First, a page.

Elisabeth Hubert is an independent consultant in the User Experience field with extensive experience in website strategy design, interaction design and information architecture. Her professional background includes an impressive variety of design, strategy and product development experiences as she has worked with companies ranging from fresh startups to established Fortune 500 businesses. Read more about Lis on the About page of her Blog.
Here are Lis’s answers to 5 questions about working and developing a career in user experience.
1) If I’m just starting out in UX, what skills should I focus on developing that will differentiate me from the rest of my job market competition?
Elisabeth Hubert: One skill that I would say is more important than all others in the UX field is great communication. By this I mean not only getting your points across well through talking, writing, or drawing, but also being a great listener. As a UXer, you will need to be able to define the problems that you will be asked to solve, and you can only do this if you really push yourself to listen closely to others, empathize with them as much as possible and care about helping them.
2) In your opinion, what are the most common portfolio mistakes UX professionals should avoid when job searching?
EH: Not knowing what is in your portfolio. When job searching and interviewing you should be able to point out the different pieces and aspects of your work that exemplifying whatever situation the interviewer is looking at. For example if the interviewer asks you whether you have a piece of work that shows your ability to be conceptual, then you should be able to pull out that piece of work and start speaking to it without much hesitation. Another equally important mistake to avoid is only having wireframes and finished deliverables in your portfolio. Bring anything that shows what you are capable of doing including sketches, personas, mind maps, taxonomies, random doodles… whatever, but ensure you can talk to how it shows your knowledge.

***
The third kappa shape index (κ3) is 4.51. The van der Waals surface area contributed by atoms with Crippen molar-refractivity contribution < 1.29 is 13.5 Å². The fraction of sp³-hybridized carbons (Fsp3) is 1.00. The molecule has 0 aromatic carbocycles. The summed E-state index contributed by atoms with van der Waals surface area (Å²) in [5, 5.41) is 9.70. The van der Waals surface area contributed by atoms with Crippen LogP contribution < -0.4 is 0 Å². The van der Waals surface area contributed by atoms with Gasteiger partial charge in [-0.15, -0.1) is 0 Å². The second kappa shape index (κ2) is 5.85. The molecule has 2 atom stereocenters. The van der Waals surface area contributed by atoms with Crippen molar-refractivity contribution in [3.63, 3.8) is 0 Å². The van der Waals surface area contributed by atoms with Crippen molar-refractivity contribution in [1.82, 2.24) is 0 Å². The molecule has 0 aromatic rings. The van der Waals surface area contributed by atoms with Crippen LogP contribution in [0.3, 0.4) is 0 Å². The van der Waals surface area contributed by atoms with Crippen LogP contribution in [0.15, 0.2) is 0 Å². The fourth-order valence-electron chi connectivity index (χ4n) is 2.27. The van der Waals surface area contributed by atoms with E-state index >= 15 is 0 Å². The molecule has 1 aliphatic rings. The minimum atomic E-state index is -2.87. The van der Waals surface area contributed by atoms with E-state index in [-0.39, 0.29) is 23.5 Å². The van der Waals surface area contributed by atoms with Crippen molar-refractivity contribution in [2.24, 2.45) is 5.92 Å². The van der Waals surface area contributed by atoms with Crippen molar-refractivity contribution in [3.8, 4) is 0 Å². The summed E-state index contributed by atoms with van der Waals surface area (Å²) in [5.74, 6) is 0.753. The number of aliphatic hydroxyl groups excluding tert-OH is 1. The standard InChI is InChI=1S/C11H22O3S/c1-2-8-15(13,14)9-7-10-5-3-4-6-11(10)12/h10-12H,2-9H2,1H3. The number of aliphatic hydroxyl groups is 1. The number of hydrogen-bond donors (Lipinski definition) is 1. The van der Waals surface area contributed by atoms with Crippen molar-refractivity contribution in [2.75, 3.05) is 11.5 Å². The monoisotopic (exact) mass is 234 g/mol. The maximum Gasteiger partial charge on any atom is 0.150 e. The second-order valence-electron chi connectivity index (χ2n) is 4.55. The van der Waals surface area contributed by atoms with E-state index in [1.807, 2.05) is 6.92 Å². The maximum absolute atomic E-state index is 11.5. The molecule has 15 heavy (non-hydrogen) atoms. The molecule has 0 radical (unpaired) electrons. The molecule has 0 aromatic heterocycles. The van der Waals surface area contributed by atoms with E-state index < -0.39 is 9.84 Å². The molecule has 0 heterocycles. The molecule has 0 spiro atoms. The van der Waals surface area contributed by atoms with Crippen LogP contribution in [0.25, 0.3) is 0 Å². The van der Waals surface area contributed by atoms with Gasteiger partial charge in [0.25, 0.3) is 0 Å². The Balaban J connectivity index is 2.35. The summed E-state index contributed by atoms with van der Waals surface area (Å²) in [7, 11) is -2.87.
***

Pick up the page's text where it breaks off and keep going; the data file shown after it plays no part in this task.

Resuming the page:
3) What publications (blogs, newsletters, books, podcasts, etc) do you recommend the most to UX professionals seeking inspiration?
EH: As far as books go, I always recommend Don’t Make Me Think by Steven Krug and Information Architecture for the World Wide Web By Peter Morville & Louis Rosenfeld. Another great book that I have been recommending is Carolyn Chandler & Russ Unger’s A Project Guide to UX Design: For user experience designers in the field or in the making.
As far as blogs I would recommend Whitney Hess’s Pleasure and Pain, Scott Berkun’s site, UIE Brain Sparks, Jeffrey Zeldman’s site and of course my own at elisabethhubert.com.
Lastly, for podcasts I would recommend tuning into the Big Web Show, UIE’s Spoolcast, and The Pipeline.
4) How should a UX professional approach a corporate job interview vs. an agency job interview?
EH: I would approach them fairly similarly. The main thing is to understand the business differences and use those to specify your answers. An agency makes money on a different model than an in house shop, so understanding these differences is important to directing your answers.
5) What should UX professionals do to increase the amount of support they receive from other departments within their company?
EH: Use their knowledge and research to back up the rationale for their designs… constantly. Prove that you are an expert in a field that demands respect and attention. Also, work hard to create good relationships with everyone in the organization; this will help increase your credibility and support.
Bonus Question: Who is your industry Hero? (Who has had the most professional influence on you and your career?)
EH: Wow this is a great question. The first person that comes to mind would be my first manager/boss/colleague in the UX field, Mike Nickel. He inspired me to fall in love with this profession and pursue it with all of the passion I possess. I can’t thank him enough.